There are six core areas of the curriculum: data, development, design, discovery, ethics and organizations. Together, these six areas prepare Informatics students to study, design and develop information technology for the good of people, organizations and society.
The Bachelor of Science degree in Informatics includes three sets of courses:
- Lower-division requirements
- Core courses
- Concentrations/transcriptable options
Our lower-division courses span all six of the core areas of the curriculum, teaching foundational concepts and skills.
- INFO 200: Intellectual Foundations of Informatics
- INFO 201: Technical Foundations
- CSE 142: Computer Programming I
- STAT 311: Elements of Statistical Methods OR QMETH 201: Introduction to Statistical Methods. (There are additional courses that can be used to satisfy this requirement, which can be referenced here.)
- I&S (Individuals and Societies) course
Our core courses, all at the 300-level, span the six areas of the curriculum: data, development, design, discovery, ethics and organizations. Each course provides a foundation that students use in their Capstone projects. Students deepen their expertise in a broad range of electives taught by iSchool faculty and invited guest faculty from industry, government and nonprofits around the Puget Sound area.
- INFO 300: Research Methods
- INFO 330: Databases & Data Modeling
- INFO 340: Client-Side Development
- INFO 350: Information Ethics and Policy
- INFO 360: Design Methods
- INFO 380: Information Systems Analysis and Management
- INFO 490: Capstone Project I (Details)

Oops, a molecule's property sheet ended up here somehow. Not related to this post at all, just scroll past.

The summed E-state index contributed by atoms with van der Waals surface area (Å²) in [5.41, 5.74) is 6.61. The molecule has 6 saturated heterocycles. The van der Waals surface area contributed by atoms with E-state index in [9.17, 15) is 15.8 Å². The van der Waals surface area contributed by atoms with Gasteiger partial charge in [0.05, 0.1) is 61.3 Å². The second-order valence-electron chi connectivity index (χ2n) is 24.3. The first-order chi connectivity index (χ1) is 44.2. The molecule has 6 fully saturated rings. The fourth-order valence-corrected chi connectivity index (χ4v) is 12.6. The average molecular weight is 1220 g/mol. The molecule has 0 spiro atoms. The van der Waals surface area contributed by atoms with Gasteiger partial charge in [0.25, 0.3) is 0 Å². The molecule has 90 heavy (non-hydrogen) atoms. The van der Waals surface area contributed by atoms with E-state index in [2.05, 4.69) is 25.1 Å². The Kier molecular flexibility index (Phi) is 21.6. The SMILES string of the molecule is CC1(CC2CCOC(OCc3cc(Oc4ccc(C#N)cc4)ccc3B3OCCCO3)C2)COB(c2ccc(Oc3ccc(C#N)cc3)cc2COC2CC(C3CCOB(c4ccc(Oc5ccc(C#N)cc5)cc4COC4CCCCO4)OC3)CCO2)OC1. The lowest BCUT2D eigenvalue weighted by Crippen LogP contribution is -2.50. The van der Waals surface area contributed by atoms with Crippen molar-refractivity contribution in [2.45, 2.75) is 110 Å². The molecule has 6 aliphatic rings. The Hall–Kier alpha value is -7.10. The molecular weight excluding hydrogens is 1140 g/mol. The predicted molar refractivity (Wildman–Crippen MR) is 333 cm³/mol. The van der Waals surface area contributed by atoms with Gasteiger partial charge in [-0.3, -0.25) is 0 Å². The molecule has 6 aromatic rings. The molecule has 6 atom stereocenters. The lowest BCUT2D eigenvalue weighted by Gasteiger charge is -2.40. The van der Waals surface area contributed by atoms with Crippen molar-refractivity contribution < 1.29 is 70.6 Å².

- INFO 491: Capstone Project II
In addition to the core INFO courses, the degree also requires two foundational courses in computer science, to provide the foundations necessary for succeeding in technical Informatics courses and technical interviews:
- CSE 143: Computer Programming II OR CSE 163: Intermediate Data Programming
- Choose one of these three options:
- CSE 373: Data Structures and Algorithms (4 credits)
- INFO 442: Cooperative Software Development (5 credits), not offered every quarter
- INFO 443: Software Architecture (5 credits), not offered every quarter
Building upon these foundations, students then take a range of Informatics electives, culminating in either a Capstone project for students interested in careers in industry or a research project for those interested in pursuing academic or industry research. View our list of approved electives.
To help students navigate our wide array of electives, there are several groups of courses we recommend for particular careers. Some of these are organized as transcriptable options that appear on students' diplomas:
- Biomedical & Health Informatics
- Data science
- Human-computer interaction
- Information architecture
- Information assurance and cybersecurity